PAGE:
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J Allergy Clin Immunol. 2001 Apr;107(4):703-6.

Prevention of acute urticaria in young children with atopic dermatitis.

Author information

  • Section of Allergy and Clinical Immunology, Department of Pediatrics and Child Health, University of Manitoba, Winnipeg, Manitoba, Canada, R3A 1R9.

Abstract

BACKGROUND:

There are no published prospective, randomized, double-blind, placebo-controlled studies of urticaria prevention in children.

OBJECTIVE:

Our objective was to study the effect of long-term treatment with the H(1)-receptor antagonist cetirizine in the prevention of urticaria in young children with atopic dermatitis.

METHODS:

In the prospective, double-blind, parallel-group Early Treatment of the Atopic Child study, 817 children with atopic dermatitis who were 12 to 24 months of age at study entry were randomized to receive either cetirizine, 0.25 mg/kg, or matching placebo twice daily for 18 months and to be followed up for an additional 6 months, during which time the study medication code remained unbroken. During both these double-blind phases of the study, for a total of 24 months, caregivers prospectively recorded all symptoms and events, including hives, in a diary on a weekly basis when the child was well and on a daily basis when a symptom or event was observed. The diaries were reviewed and validated with the investigators at each regularly scheduled study visit.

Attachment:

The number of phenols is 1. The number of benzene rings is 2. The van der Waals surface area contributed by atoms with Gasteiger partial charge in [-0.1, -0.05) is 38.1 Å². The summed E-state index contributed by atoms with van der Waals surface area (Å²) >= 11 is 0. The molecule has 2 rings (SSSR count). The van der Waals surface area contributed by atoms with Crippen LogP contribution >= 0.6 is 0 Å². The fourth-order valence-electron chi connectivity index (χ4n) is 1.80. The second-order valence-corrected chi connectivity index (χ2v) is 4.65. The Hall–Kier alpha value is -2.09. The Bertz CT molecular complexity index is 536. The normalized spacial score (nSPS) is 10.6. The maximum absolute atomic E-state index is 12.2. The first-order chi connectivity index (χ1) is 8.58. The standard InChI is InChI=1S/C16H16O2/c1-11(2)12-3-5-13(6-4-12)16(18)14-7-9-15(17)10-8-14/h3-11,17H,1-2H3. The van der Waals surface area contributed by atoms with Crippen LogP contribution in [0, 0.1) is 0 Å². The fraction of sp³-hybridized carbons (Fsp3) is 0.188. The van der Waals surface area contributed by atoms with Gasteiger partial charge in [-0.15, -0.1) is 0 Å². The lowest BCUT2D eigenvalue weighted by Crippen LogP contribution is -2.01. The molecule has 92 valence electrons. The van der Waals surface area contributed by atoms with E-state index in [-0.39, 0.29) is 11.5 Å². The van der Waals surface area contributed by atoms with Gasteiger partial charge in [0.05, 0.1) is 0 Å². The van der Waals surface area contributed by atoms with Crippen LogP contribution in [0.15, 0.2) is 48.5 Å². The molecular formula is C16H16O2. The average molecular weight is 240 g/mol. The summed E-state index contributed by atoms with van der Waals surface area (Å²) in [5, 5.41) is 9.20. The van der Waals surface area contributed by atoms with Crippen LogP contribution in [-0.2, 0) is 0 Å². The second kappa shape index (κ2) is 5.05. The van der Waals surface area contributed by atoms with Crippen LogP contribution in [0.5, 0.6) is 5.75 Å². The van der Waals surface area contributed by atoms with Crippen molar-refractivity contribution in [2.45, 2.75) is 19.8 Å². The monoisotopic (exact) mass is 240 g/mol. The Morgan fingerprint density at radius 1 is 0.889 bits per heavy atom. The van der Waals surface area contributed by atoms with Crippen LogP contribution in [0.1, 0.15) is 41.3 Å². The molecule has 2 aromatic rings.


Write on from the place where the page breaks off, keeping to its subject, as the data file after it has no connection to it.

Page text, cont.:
RESULTS:

Acute urticaria occurred in 16.2% of the placebo-treated children and in 5.8% of the children treated with cetirizine (P <.001). The protective effect of cetirizine disappeared when treatment was stopped. In the study population as a whole, urticaria episodes were most commonly associated with intercurrent infection or with food ingestion or direct skin contact.

CONCLUSION:

Acute urticaria is common in toddlers with atopic dermatitis and can be prevented with cetirizine in this high-risk population.

PMID:
11295661
[PubMed - indexed for MEDLINE]
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